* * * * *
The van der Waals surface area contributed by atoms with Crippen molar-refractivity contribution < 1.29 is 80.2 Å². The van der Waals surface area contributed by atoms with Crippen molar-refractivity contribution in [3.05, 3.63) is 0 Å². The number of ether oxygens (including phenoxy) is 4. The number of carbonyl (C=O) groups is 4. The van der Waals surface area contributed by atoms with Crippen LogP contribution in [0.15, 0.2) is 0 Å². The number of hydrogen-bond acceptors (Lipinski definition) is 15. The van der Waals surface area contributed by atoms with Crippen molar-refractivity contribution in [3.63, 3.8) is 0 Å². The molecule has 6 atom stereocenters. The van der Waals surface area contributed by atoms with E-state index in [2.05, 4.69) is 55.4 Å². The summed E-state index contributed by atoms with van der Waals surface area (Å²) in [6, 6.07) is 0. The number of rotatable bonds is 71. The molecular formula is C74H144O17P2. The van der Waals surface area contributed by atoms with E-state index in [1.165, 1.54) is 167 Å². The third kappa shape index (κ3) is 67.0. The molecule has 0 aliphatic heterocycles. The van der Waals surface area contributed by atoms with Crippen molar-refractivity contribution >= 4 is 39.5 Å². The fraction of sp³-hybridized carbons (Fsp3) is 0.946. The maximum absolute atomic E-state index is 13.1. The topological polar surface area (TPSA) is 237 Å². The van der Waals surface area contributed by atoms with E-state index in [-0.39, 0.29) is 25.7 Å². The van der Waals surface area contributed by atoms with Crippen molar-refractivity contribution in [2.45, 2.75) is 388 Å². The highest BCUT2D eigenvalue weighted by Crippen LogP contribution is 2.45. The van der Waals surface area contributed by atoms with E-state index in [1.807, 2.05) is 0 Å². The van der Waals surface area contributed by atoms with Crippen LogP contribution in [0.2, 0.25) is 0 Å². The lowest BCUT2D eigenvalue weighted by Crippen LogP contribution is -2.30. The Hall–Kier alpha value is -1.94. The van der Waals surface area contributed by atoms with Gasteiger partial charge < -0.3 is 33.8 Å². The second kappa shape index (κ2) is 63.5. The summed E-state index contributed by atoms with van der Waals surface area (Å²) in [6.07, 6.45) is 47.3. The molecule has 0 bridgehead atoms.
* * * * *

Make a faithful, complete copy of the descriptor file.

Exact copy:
The van der Waals surface area contributed by atoms with Crippen molar-refractivity contribution < 1.29 is 80.2 Å². The van der Waals surface area contributed by atoms with Crippen molar-refractivity contribution in [3.05, 3.63) is 0 Å². The number of ether oxygens (including phenoxy) is 4. The number of carbonyl (C=O) groups is 4. The van der Waals surface area contributed by atoms with Crippen LogP contribution in [0.15, 0.2) is 0 Å². The number of hydrogen-bond acceptors (Lipinski definition) is 15. The van der Waals surface area contributed by atoms with Crippen molar-refractivity contribution in [3.63, 3.8) is 0 Å². The molecule has 6 atom stereocenters. The van der Waals surface area contributed by atoms with E-state index in [2.05, 4.69) is 55.4 Å². The summed E-state index contributed by atoms with van der Waals surface area (Å²) in [6, 6.07) is 0. The number of rotatable bonds is 71. The molecular formula is C74H144O17P2. The van der Waals surface area contributed by atoms with E-state index in [1.165, 1.54) is 167 Å². The third kappa shape index (κ3) is 67.0. The molecule has 0 aliphatic heterocycles. The van der Waals surface area contributed by atoms with Crippen molar-refractivity contribution >= 4 is 39.5 Å². The fraction of sp³-hybridized carbons (Fsp3) is 0.946. The maximum absolute atomic E-state index is 13.1. The topological polar surface area (TPSA) is 237 Å². The van der Waals surface area contributed by atoms with E-state index in [-0.39, 0.29) is 25.7 Å². The van der Waals surface area contributed by atoms with Crippen molar-refractivity contribution in [2.45, 2.75) is 388 Å². The highest BCUT2D eigenvalue weighted by Crippen LogP contribution is 2.45. The van der Waals surface area contributed by atoms with E-state index in [1.807, 2.05) is 0 Å². The van der Waals surface area contributed by atoms with Crippen LogP contribution in [0.2, 0.25) is 0 Å². The lowest BCUT2D eigenvalue weighted by Crippen LogP contribution is -2.30. The Hall–Kier alpha value is -1.94. The van der Waals surface area contributed by atoms with Gasteiger partial charge < -0.3 is 33.8 Å². The second kappa shape index (κ2) is 63.5. The summed E-state index contributed by atoms with van der Waals surface area (Å²) in [6.07, 6.45) is 47.3. The molecule has 0 bridgehead atoms.